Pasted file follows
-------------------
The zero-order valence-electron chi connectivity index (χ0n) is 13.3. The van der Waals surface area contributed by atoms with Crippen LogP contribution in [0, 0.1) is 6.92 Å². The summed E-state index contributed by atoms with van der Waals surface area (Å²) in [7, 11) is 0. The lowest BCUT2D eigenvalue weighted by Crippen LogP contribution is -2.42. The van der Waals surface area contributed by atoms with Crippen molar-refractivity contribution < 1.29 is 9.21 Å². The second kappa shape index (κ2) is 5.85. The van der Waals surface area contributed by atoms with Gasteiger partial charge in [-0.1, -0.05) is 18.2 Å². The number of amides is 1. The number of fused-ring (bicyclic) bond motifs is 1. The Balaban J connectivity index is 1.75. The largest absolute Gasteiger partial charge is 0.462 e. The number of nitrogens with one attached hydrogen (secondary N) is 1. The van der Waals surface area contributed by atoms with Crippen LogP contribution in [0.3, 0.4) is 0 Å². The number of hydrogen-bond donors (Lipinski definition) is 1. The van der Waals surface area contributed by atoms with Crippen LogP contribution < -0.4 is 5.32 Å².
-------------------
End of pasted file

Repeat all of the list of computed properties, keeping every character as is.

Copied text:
The zero-order valence-electron chi connectivity index (χ0n) is 13.3. The van der Waals surface area contributed by atoms with Crippen LogP contribution in [0, 0.1) is 6.92 Å². The summed E-state index contributed by atoms with van der Waals surface area (Å²) in [7, 11) is 0. The lowest BCUT2D eigenvalue weighted by Crippen LogP contribution is -2.42. The van der Waals surface area contributed by atoms with Crippen molar-refractivity contribution < 1.29 is 9.21 Å². The second kappa shape index (κ2) is 5.85. The van der Waals surface area contributed by atoms with Gasteiger partial charge in [-0.1, -0.05) is 18.2 Å². The number of amides is 1. The number of fused-ring (bicyclic) bond motifs is 1. The Balaban J connectivity index is 1.75. The largest absolute Gasteiger partial charge is 0.462 e. The number of nitrogens with one attached hydrogen (secondary N) is 1. The van der Waals surface area contributed by atoms with Crippen LogP contribution in [0.3, 0.4) is 0 Å². The number of hydrogen-bond donors (Lipinski definition) is 1. The van der Waals surface area contributed by atoms with Crippen LogP contribution < -0.4 is 5.32 Å².